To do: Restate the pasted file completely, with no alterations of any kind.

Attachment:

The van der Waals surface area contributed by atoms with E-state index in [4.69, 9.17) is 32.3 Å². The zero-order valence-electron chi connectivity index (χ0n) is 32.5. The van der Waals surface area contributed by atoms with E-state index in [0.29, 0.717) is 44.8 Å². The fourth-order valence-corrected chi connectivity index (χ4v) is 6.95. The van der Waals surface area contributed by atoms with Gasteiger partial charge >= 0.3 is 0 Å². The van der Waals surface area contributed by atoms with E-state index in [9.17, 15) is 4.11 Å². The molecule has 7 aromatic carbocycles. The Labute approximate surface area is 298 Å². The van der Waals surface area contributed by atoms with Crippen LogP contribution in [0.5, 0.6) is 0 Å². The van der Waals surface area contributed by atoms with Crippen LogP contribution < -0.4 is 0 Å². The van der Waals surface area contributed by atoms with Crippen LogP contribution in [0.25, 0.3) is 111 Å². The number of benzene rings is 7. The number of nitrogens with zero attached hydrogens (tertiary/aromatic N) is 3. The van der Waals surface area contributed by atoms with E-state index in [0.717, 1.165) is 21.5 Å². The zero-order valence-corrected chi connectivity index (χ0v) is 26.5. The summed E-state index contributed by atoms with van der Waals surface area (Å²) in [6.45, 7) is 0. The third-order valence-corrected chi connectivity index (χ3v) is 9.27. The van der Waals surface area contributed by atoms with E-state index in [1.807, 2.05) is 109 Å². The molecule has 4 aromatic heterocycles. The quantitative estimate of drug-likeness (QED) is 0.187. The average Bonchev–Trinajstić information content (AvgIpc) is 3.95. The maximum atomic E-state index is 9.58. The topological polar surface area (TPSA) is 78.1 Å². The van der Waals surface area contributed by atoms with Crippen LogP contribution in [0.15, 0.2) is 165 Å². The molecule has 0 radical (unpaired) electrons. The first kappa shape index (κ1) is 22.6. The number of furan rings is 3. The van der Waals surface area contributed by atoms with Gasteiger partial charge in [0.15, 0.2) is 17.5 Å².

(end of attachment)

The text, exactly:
The van der Waals surface area contributed by atoms with E-state index in [4.69, 9.17) is 32.3 Å². The zero-order valence-electron chi connectivity index (χ0n) is 32.5. The van der Waals surface area contributed by atoms with E-state index in [0.29, 0.717) is 44.8 Å². The fourth-order valence-corrected chi connectivity index (χ4v) is 6.95. The van der Waals surface area contributed by atoms with Gasteiger partial charge >= 0.3 is 0 Å². The van der Waals surface area contributed by atoms with E-state index in [9.17, 15) is 4.11 Å². The molecule has 7 aromatic carbocycles. The Labute approximate surface area is 298 Å². The van der Waals surface area contributed by atoms with Crippen LogP contribution in [0.5, 0.6) is 0 Å². The van der Waals surface area contributed by atoms with Crippen LogP contribution < -0.4 is 0 Å². The van der Waals surface area contributed by atoms with Crippen LogP contribution in [0.25, 0.3) is 111 Å². The number of benzene rings is 7. The number of nitrogens with zero attached hydrogens (tertiary/aromatic N) is 3. The van der Waals surface area contributed by atoms with E-state index in [0.717, 1.165) is 21.5 Å². The zero-order valence-corrected chi connectivity index (χ0v) is 26.5. The summed E-state index contributed by atoms with van der Waals surface area (Å²) in [6.45, 7) is 0. The third-order valence-corrected chi connectivity index (χ3v) is 9.27. The van der Waals surface area contributed by atoms with E-state index in [1.807, 2.05) is 109 Å². The molecule has 4 aromatic heterocycles. The quantitative estimate of drug-likeness (QED) is 0.187. The average Bonchev–Trinajstić information content (AvgIpc) is 3.95. The maximum atomic E-state index is 9.58. The topological polar surface area (TPSA) is 78.1 Å². The van der Waals surface area contributed by atoms with Crippen LogP contribution in [0.15, 0.2) is 165 Å². The molecule has 0 radical (unpaired) electrons. The first kappa shape index (κ1) is 22.6. The number of furan rings is 3. The van der Waals surface area contributed by atoms with Gasteiger partial charge in [0.15, 0.2) is 17.5 Å².